Rape More Common Than Smoking in United States- F.B.I. Revises Definition of Rape to Include Men

Rape More Common Than Smoking in United States- F.B.I. Revises Definition of Rape to Include Men

Sexual violence is an omnipresent public health problem in the United States. In December 2011, the Centers for Disease Control and Prevention released the National Intimate Partner and Sexual Violence Survey. Throughout the country, headlines of local and national papers described that rape is more common than ever thought.

In an article published in on Significance Magazine’s web site, a publication of the American Statistical Association and Royal Statistical Society, compared these rates to those of smoking: 18.3% of women over 18 reported being sexual assaulted in their lifeline while 17.4% of women reported smoking.

Just as in smoking prevention, preventing sexual violence before it happens in is crucial. NISVS demonstrated that sexual violence often first happens when people are young, thus early prevention efforts are vital*.

In a step toward progress that have sexual violence advocate’s cheering, Attorney General Eric Holder announced revisions to the Uniform Crime Report’s (UCR) definition of rape, which will lead to a more comprehensive statistical reporting of rape nationwide. In December, F.B.I. Director Robert S. Mueller III told Congress that he has approved the updated definition for the way in which the agency defines rape.

“That [former] definition was in some ways unworkable, certainly not applicable–fully applicable to the types of crimes that…it should cover,” Mueller told the Senate Judiciary Committee.

In early December, an F.B.I. advisory board voted to update the way the agency defines rape. The new terminology defines rape as “penetration, no matter how slight, of the vagina or anus with any body part or object, or oral penetration by a sex organ of another person, without the consent of the victim.”

In October, an F.B.I. subcommittee made recommendations to create a new federal definition of rape. The F.B.I. had considered rape to be “the carnal knowledge of a female, forcibly and against her will,” which excludes anal and oral rape, male rape and rape committed without physical force but also without consent. A person consents if s/he agrees by choice and has the freedom and capacity to make that choice. If the complainant was incapacitated (i.e. intoxicated or under medication or drugs), and the respondent knew, or should have reasonably have known of the incapacity, indications of consent are irrelevant. Another important change made is the removal of the word “forcibly” from the F.B.I.’s definition, which was put in place in 1927.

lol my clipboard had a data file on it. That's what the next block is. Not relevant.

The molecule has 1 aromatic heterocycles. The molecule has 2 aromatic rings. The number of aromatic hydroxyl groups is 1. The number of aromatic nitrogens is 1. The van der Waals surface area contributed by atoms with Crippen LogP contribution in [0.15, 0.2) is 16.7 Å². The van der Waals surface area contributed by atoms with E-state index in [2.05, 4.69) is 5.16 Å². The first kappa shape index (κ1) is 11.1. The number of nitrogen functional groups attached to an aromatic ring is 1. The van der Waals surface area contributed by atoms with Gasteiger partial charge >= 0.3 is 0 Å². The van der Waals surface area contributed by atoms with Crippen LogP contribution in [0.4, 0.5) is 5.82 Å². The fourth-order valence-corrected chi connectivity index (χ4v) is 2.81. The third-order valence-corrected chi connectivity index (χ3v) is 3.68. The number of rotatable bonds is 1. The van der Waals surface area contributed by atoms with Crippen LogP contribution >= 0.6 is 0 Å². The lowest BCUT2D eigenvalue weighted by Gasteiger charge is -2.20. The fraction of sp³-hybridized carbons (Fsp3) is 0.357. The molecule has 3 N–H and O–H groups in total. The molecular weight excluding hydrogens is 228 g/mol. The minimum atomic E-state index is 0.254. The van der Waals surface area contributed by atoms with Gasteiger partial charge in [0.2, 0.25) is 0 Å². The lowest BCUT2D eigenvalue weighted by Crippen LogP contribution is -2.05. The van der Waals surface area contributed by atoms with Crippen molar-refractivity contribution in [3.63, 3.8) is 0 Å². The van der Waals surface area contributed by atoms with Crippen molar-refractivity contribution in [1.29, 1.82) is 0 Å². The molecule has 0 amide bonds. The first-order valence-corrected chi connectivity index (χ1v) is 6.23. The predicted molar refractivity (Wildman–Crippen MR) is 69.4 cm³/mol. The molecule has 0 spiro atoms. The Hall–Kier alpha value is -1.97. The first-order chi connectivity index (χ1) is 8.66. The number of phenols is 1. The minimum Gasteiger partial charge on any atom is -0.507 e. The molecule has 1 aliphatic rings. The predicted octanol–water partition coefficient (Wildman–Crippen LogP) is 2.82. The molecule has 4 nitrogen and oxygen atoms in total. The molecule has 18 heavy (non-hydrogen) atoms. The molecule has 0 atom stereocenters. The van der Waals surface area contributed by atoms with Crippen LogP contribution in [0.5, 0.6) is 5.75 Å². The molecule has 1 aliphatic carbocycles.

This underreporting misleads the public about the prevalence of rape. Additionally, federal, state and local agencies use the F.B.I.’s UCR statistics to apply for funding. Law enforcement agencies have to determine what counts as rape based on the FBI definition, which ends up affecting the resources allocated for services rape crisis centers are able to offer their community. This makes the F.B.I.’s definition of rape more essential than mere statistics.

“The data that are reported to the public come from this definition, and sadly, it portrays a very, very distorted picture,” said Susan B. Carbon, director of the Office on Violence Against Women, part of the Department of Justice, to the New York Times. “It’s the message that we’re sending to victims, and if you don’t fit that very narrow definition, you weren’t a victim and your rape didn’t count.”

According to the F.B.I.’s 2010 UCR, there were 84,767 sexual assaults in the United States last year. F.B.I.’s change to a broader definition, law enforcement agencies will be explaining a sudden increase in reported rapes. District attorneys will now have clearer avenues to prosecute those accused with forcing anal sex and/or oral sex upon another person or rape with an object. Additionally, more victims will be eligible for aid.

*Information gathered California Coalition Against Sexual Assault and used with permission. For more information, please visit www.calcasa.org.

For further resources and referrals, please contact AVA-CASA.

This column is not is not intended to be a substitute for professional medical or psychological advice or treatment.


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